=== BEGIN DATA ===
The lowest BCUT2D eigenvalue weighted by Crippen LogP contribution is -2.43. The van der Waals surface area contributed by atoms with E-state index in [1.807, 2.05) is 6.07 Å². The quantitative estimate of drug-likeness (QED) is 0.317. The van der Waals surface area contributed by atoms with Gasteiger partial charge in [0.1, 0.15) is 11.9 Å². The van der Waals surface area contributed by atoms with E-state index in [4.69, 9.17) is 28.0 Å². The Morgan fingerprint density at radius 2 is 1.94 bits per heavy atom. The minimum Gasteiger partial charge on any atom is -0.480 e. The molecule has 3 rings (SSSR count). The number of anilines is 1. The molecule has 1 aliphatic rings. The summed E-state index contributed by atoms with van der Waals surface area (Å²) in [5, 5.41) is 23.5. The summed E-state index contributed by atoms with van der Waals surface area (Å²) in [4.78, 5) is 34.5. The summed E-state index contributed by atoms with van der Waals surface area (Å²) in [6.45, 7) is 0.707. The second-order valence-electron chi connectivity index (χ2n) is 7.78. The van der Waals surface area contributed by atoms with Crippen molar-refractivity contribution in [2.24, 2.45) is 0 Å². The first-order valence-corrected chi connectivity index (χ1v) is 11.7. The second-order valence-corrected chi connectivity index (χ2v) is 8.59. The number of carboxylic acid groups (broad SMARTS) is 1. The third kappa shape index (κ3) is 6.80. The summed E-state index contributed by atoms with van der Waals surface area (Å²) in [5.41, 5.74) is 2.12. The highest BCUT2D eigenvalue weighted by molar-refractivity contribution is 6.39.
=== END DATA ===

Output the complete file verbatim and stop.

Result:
The lowest BCUT2D eigenvalue weighted by Crippen LogP contribution is -2.43. The van der Waals surface area contributed by atoms with E-state index in [1.807, 2.05) is 6.07 Å². The quantitative estimate of drug-likeness (QED) is 0.317. The van der Waals surface area contributed by atoms with Gasteiger partial charge in [0.1, 0.15) is 11.9 Å². The van der Waals surface area contributed by atoms with E-state index in [4.69, 9.17) is 28.0 Å². The Morgan fingerprint density at radius 2 is 1.94 bits per heavy atom. The minimum Gasteiger partial charge on any atom is -0.480 e. The molecule has 3 rings (SSSR count). The number of anilines is 1. The molecule has 1 aliphatic rings. The summed E-state index contributed by atoms with van der Waals surface area (Å²) in [5, 5.41) is 23.5. The summed E-state index contributed by atoms with van der Waals surface area (Å²) in [4.78, 5) is 34.5. The summed E-state index contributed by atoms with van der Waals surface area (Å²) in [6.45, 7) is 0.707. The second-order valence-electron chi connectivity index (χ2n) is 7.78. The van der Waals surface area contributed by atoms with Crippen molar-refractivity contribution in [2.24, 2.45) is 0 Å². The first-order valence-corrected chi connectivity index (χ1v) is 11.7. The second-order valence-corrected chi connectivity index (χ2v) is 8.59. The number of carboxylic acid groups (broad SMARTS) is 1. The third kappa shape index (κ3) is 6.80. The summed E-state index contributed by atoms with van der Waals surface area (Å²) in [5.41, 5.74) is 2.12. The highest BCUT2D eigenvalue weighted by molar-refractivity contribution is 6.39.